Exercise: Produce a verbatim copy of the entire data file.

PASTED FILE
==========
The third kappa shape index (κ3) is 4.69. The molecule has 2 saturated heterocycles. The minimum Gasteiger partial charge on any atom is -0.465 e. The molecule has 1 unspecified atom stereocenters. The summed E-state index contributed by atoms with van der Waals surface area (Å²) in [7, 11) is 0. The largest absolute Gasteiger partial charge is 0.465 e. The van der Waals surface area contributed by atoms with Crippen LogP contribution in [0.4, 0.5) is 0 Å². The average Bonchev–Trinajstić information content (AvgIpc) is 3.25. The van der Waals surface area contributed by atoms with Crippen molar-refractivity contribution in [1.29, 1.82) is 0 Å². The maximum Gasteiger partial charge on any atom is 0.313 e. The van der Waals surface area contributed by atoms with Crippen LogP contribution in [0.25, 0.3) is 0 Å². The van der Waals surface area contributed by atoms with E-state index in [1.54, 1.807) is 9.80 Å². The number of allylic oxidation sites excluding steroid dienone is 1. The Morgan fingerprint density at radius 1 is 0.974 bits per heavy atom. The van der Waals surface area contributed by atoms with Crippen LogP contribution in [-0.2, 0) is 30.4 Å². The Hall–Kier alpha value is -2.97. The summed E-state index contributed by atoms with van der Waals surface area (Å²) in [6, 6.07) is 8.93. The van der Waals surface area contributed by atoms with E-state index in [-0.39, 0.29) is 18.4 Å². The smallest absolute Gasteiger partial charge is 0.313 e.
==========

The third kappa shape index (κ3) is 4.69. The molecule has 2 saturated heterocycles. The minimum Gasteiger partial charge on any atom is -0.465 e. The molecule has 1 unspecified atom stereocenters. The summed E-state index contributed by atoms with van der Waals surface area (Å²) in [7, 11) is 0. The largest absolute Gasteiger partial charge is 0.465 e. The van der Waals surface area contributed by atoms with Crippen LogP contribution in [0.4, 0.5) is 0 Å². The average Bonchev–Trinajstić information content (AvgIpc) is 3.25. The van der Waals surface area contributed by atoms with Crippen molar-refractivity contribution in [1.29, 1.82) is 0 Å². The maximum Gasteiger partial charge on any atom is 0.313 e. The van der Waals surface area contributed by atoms with Crippen LogP contribution in [0.25, 0.3) is 0 Å². The van der Waals surface area contributed by atoms with E-state index in [1.54, 1.807) is 9.80 Å². The number of allylic oxidation sites excluding steroid dienone is 1. The Morgan fingerprint density at radius 1 is 0.974 bits per heavy atom. The van der Waals surface area contributed by atoms with Crippen LogP contribution in [-0.2, 0) is 30.4 Å². The Hall–Kier alpha value is -2.97. The summed E-state index contributed by atoms with van der Waals surface area (Å²) in [6, 6.07) is 8.93. The van der Waals surface area contributed by atoms with E-state index in [-0.39, 0.29) is 18.4 Å². The smallest absolute Gasteiger partial charge is 0.313 e.